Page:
The pandemic has shattered consumer confidence in the safety of grocery shopping, and for shoppers, the fear is all about sanitation and staying virus-free. While cleanliness has always been critical in food retail, the need to clean, sanitize and manage safety will never be as important as it is now, while this pandemic endures. Not only will retail sanitation measures need to be robust, but they’ll also need to be more effectively communicated for shoppers to maintain trust in the retailer.
“Just like our security measures changed forever after Sept. 11th, it is likely that cleaning expectations will not return to how things were,” asserts Bryan Smith, senior marketing manager for the Americas at Minneapolis-based Tennant Co., which manufactures retail cleaning equipment. “Customers are going to have higher standards when it comes to cleanliness. As a result, retailers are going to have to find new ways to meet this customer demand in an efficient and effective way.”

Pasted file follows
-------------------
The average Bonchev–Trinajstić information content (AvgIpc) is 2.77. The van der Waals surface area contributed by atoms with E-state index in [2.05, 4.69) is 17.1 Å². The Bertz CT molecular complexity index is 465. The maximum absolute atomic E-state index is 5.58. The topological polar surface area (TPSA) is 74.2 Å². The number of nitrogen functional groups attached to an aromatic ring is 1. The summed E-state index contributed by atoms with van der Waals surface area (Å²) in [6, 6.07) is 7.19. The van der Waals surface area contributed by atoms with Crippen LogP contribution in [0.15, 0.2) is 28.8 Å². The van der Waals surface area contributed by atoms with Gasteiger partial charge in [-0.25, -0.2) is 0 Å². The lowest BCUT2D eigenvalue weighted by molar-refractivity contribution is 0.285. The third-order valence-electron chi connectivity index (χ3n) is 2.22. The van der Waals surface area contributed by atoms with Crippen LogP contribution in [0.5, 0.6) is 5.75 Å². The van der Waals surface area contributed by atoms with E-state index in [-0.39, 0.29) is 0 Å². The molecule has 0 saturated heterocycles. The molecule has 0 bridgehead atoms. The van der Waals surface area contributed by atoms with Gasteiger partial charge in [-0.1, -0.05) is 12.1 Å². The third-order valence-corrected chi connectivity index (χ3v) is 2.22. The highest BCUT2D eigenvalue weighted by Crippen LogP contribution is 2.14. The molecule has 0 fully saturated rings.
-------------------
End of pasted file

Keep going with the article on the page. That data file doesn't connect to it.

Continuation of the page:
These days, retailers may throw around words such as “sanitation” and “disinfection,” but there’s a big difference between them and another procedure called “sterilization”:
- Sanitation is another word for cleaning. Both words have the same meaning: removing visible contamination and debris, and dramatically lowering the number of germs on the surface.
- Disinfection is the destruction of viruses, bacteria and fungi on surfaces that have come in contact with skin. Proper disinfection leaves a surface highly unlikely to transmit infection or cause disease.
- Sterilization is the complete destruction of all microscopic life on a surface. Hospitals use sterilization on surgical tools, for example.
Food retailers already had effective programs for sanitation, designed primarily to keep food safe and to protect consumers, in place prior to the COVID-19 pandemic. Now the virus is putting pressure on companies to step up their protocols.
The actual cleaning practices and chemicals used may vary from retailer to retailer, based on their specific situations, but one universal best practice is to establish clear standard operating procedures to ensure that all stores are cleaned consistently, Smith advises.
“Tools like checklists, wall charts and training guides can all support this,” he says. “Any procedure should put highly touched surfaces like door and case handles, shopping carts, register areas, and conveyor belts under close scrutiny to ensure the proper level of disinfection for your store is achieved consistently.”
Smith adds that new cleaning innovations such as UVC lights and sanitizing foggers will become commonly implemented solutions.